Conservation programs that can compete reliably with agriculture and energy probably aren't going to come from the government anytime soon, Belinda said. Given the roughly $20 trillion in national debt, the fight over health care and the current presidential administration's actions so far on conservation, such as trying to change the multi-state plan that kept sage grouse off the endangered list, the time may be to turn to private investors, he said.

"We need to figure out a way to service the needs of the private investment community," Belinda said.

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Private investment in conservation is what brought conservation banker Wayne Walker to the NAGP hunt. He runs Common Ground Capital, a company that coordinates conservation banks in the southern Great Plains. Their focus is on the lesser prairie chicken.

The basic idea of a conservation bank is to use private-investor money to help pay a landowner enough that it becomes a good financial decision to set aside prime habitat for wildlife such as the lesser prairie chicken. Once the land is set aside, the investor can turn around and sell conservation credits to developers so they can develop energy resources. This keeps at least some habitat on the ground and gives landowners another way to make money.

Walker said he's had some success but what makes developers buy the credits, which give his investors the chance to make a profit, is the threat of the federal government shutting down energy development to protect an endangered species.

"The unfortunate reality is unless you have the threat of a federal hammer, you're not going to have an impetus for change," Walker said. "They (energy developers) just aren't going to do the right thing without someone forcing them to."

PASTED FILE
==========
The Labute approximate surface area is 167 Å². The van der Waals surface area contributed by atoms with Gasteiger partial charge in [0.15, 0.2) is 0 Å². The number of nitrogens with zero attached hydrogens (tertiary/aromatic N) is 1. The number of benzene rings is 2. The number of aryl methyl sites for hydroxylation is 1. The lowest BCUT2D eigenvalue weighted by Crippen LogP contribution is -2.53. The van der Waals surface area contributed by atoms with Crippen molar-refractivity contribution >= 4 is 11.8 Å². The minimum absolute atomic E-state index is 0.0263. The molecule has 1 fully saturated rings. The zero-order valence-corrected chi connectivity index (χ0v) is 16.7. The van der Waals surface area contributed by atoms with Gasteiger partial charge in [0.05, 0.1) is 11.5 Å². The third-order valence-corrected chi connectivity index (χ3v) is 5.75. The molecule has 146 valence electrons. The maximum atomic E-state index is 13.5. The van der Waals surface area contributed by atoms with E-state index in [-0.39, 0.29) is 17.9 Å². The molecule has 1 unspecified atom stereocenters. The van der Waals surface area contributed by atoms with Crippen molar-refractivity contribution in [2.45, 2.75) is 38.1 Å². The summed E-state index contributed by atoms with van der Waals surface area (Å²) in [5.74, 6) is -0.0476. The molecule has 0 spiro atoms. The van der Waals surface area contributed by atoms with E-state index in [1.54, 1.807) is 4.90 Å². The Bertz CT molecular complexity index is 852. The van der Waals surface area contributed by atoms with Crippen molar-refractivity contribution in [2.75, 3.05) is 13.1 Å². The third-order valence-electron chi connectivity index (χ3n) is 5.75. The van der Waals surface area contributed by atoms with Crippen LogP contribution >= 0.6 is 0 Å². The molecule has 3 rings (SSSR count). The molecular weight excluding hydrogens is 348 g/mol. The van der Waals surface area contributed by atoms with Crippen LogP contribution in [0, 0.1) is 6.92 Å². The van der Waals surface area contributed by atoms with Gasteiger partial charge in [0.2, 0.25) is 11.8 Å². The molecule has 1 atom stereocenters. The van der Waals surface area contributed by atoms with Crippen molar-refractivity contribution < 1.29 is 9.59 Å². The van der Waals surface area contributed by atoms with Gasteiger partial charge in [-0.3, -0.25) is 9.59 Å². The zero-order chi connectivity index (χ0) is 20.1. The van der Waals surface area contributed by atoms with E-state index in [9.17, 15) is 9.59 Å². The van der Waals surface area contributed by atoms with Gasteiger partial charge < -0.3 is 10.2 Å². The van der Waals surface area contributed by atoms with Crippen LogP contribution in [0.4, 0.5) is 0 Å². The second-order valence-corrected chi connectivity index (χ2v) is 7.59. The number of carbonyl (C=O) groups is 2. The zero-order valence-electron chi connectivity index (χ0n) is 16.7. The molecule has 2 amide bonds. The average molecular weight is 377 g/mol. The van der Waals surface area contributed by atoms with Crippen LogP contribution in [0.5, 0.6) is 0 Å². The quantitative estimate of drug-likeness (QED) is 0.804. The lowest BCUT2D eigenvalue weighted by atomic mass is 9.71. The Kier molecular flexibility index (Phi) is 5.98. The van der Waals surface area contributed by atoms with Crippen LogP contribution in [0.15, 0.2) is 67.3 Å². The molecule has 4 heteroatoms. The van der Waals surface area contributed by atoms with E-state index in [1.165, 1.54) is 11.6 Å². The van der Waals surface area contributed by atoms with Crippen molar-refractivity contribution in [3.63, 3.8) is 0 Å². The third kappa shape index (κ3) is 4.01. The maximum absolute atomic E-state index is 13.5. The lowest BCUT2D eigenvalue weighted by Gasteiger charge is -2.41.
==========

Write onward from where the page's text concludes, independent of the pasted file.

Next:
Compounding the problem of adequately funding conservation is the continued decline in the number of hunter in the U.S. For decades, the number of people who hunt has been on a slow downward track, Belinda said.

"There were 2.2 million hunters lost in the last five years," he said.

In North America, hunters and anglers, the folks who most directly use wildlife resources such as prairie grouse, have been the driving force behind conservation funding. That goes back to 1937 and the Pittman-Robertson Act, which charged an excise tax on guns, ammo and later, archery equipment specifically to fund state conservation and hunting programs through grants.

The act also required states that receive grants through the Pittman-Robertson Act to dedicate all the money from the sale of hunting and fishing licenses to wildlife management and conservation.

So as the number of hunters declines, the amount of money to manage and conserve wildlife dwindles, too. That has a lot of folks worried. And as do most conversations about conservation these days, the conversation at the NAGP hunt eventually found its way to what can be done about the decline of hunting.

The consensus was that there are no silver bullets.

Contact Geoff Preston at geoffrey.preston@rapidcityjournal.com